Quitting social media

After I stopped logging in to Facebook and Douban three months ago, my life has become a lot more peaceful. I used to think I got meaningful information from them, but now I don’t feel I have lost anything other than anxiety and self disrespect.

I don’t have to worry about people getting upset about my posts anymore.

I don’t have to feel upset about nobody liked my posts or responded.

I don’t have to feel bad about myself seeing other people’s posts of themselves, their spouses, kids, glamorous jobs, vacations, etc.

I closed my Twitter account, so nobody can troll me anymore.

I never had an Instagram or Snapchat account so I never had to make extra effort to take selfies.

I started going to Guardian’s website to read news. I read more carefully, and I am thinking more.

My life feels simpler in this ever more complicated world. I certainty have lost the addiction to social media websites, and can focus more on my immediate life, life that is visible and touchable, right in front of my eyes, instead of in the cyber world.



From conversation between Bell Hooks and Pema Chodron:

“Theism doesn’t just have to do with God; it has to do with always feeling that you’re incomplete and need something or someone outside to look to. It’s like never growing up.

To me, theism is feeling that you can’t find out for yourself what’s true. You take the Buddhist teachings, or any teachings and you just try to fit yourself into them. But you’re not really finding out. You’re not grappling with it. You’re not really digging into it and letting it transform your being. You are just trying to live up to some ideal. You are still looking for the security of having someone else to praise or blame.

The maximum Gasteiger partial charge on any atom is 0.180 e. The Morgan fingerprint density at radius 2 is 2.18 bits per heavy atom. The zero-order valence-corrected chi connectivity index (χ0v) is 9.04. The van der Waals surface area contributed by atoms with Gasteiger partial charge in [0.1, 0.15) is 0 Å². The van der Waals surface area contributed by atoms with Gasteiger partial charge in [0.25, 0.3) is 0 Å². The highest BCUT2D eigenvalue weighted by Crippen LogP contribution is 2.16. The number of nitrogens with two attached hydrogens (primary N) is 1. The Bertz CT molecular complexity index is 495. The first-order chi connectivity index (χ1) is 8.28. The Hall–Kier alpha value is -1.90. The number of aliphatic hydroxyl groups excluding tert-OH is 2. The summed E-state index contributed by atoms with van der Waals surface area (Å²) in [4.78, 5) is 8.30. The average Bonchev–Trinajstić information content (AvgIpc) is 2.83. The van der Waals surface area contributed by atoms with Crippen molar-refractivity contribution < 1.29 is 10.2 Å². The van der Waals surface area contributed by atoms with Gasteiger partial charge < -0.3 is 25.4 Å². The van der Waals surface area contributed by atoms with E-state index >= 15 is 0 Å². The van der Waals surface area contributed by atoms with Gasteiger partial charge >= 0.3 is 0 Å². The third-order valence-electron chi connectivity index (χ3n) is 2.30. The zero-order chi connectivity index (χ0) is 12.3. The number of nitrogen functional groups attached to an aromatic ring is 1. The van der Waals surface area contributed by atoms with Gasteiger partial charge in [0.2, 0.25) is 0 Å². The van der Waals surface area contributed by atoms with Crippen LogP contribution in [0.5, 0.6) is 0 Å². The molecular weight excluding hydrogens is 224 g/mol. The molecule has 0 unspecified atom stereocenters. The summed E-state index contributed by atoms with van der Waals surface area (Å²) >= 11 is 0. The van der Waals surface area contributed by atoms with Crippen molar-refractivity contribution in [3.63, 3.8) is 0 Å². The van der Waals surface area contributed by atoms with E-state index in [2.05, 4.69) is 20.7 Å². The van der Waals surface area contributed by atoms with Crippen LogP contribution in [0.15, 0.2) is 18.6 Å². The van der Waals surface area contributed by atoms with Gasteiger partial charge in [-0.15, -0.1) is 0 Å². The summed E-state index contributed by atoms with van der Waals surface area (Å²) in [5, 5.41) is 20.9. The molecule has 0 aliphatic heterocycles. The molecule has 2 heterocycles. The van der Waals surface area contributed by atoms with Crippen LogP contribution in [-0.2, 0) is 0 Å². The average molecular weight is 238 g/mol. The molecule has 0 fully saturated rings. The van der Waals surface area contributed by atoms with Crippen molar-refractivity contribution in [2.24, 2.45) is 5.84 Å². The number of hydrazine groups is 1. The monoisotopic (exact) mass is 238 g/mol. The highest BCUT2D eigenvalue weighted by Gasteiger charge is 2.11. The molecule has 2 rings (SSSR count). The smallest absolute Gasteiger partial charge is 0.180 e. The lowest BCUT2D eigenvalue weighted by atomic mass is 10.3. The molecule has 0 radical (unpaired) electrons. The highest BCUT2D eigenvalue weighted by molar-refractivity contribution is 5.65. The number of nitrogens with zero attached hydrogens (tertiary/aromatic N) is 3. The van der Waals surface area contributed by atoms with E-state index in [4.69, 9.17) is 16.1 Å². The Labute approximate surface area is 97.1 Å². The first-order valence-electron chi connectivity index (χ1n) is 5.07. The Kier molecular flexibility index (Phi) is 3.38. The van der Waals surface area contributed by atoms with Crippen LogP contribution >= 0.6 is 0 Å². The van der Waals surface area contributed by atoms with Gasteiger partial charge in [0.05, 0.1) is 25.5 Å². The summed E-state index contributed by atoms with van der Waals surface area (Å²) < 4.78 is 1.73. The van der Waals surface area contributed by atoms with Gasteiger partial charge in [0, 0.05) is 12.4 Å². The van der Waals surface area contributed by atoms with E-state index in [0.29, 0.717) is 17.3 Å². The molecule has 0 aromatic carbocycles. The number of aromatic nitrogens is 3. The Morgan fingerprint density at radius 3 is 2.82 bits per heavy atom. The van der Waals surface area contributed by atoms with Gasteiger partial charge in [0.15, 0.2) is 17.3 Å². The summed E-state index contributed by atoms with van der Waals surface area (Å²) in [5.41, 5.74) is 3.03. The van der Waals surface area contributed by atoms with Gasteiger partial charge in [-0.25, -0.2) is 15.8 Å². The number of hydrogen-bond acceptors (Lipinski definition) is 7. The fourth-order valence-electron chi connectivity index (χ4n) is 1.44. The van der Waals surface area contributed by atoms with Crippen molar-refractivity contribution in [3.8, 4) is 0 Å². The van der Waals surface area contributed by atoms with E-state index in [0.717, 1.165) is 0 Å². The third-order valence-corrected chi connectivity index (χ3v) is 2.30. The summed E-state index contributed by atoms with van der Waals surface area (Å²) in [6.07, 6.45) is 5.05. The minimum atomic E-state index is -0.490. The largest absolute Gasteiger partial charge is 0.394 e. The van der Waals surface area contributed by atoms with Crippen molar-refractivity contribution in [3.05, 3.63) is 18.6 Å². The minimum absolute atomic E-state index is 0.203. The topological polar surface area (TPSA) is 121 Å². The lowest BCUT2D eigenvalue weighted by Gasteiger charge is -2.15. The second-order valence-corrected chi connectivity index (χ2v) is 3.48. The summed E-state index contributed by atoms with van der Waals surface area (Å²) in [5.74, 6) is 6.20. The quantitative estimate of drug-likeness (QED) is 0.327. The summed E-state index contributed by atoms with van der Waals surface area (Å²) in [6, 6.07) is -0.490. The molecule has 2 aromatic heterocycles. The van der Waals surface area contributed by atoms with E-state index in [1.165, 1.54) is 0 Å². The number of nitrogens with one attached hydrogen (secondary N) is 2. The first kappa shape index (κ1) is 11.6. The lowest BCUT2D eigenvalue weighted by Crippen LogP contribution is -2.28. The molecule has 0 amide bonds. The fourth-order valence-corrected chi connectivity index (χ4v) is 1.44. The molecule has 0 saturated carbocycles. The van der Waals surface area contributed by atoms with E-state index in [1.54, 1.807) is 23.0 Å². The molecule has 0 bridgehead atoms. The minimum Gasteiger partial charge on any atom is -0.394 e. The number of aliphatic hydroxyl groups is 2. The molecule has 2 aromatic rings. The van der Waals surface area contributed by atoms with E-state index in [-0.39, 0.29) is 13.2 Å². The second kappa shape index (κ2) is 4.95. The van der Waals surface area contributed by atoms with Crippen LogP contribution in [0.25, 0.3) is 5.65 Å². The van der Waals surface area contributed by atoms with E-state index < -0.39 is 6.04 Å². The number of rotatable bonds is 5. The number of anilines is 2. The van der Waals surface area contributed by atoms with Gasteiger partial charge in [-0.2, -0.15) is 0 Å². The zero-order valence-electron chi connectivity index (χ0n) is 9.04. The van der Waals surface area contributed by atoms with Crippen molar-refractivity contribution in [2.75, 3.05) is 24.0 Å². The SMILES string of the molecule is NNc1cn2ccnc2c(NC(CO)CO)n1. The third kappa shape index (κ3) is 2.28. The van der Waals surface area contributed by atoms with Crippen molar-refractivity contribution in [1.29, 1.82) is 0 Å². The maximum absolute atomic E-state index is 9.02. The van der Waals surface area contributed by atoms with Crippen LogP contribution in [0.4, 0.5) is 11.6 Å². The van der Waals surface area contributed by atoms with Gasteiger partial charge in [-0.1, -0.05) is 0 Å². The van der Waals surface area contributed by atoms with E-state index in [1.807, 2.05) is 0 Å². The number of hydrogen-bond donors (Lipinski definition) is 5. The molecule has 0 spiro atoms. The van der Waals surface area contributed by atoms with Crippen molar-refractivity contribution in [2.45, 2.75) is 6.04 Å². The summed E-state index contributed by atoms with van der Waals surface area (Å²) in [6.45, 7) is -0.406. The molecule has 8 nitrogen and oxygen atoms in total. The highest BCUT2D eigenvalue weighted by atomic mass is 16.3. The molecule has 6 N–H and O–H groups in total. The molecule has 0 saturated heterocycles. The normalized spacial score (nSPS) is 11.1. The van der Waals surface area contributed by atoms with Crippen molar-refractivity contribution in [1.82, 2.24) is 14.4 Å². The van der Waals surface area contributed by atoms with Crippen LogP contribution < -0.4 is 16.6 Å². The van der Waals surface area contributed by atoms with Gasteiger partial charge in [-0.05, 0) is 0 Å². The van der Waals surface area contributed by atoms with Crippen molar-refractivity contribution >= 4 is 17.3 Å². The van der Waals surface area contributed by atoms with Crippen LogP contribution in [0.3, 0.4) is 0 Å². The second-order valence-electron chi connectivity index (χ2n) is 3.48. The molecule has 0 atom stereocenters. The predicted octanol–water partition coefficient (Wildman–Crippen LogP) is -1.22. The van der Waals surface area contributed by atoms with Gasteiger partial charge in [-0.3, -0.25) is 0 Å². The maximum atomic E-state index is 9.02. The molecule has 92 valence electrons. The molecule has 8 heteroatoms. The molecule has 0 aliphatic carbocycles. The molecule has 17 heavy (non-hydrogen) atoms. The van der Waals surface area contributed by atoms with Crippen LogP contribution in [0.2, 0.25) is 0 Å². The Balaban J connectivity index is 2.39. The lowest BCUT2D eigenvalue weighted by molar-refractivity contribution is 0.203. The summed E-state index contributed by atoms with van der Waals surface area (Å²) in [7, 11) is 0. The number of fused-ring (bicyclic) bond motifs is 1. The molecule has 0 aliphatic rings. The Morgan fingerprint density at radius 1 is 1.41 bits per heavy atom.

So accountability is pretty groundless.


A piece of teaching

Reading Pema Chodron quoting Don Juan again-

“You do everything with your whole heart, as if nothing else matters. You do it impeccably and with your whole heart, but all the while knowing that it actually doesn’t matter at all.”

Maybe that’s like me baking bread at home.





Buddhism is Apolitical? (Or, Stop Trying to Wiggle Out of the Damn Koan!)

No Zen in the West

Update: Another version of this post appears at Lion’s Roar.  

I’m surprised to have to write this post (which surely wiser heads would advise me not to), but I’ve come to see recently that the idea that “Buddhism is apolitical”/“Buddhism should stay apolitical” is deeper than I thought in the American Buddhist community.  It’s also not true, and it’s not helpful, and I’d like to talk about why.

First, let’s just be clear that Buddhist doctrine is about two things and only two things.

The first let’s call Emptiness, and let’s say it like this: everything you think misses the point entirely, has zero traction, zero contact with anything like reality.  Even the thought “reality.”  Even the most basic of thoughts: “there is” or “there is not.”  No concept reaches, and no thing anywhere at all can be grasped.

The second let’s call Precepts.  It’s a little more…

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A statement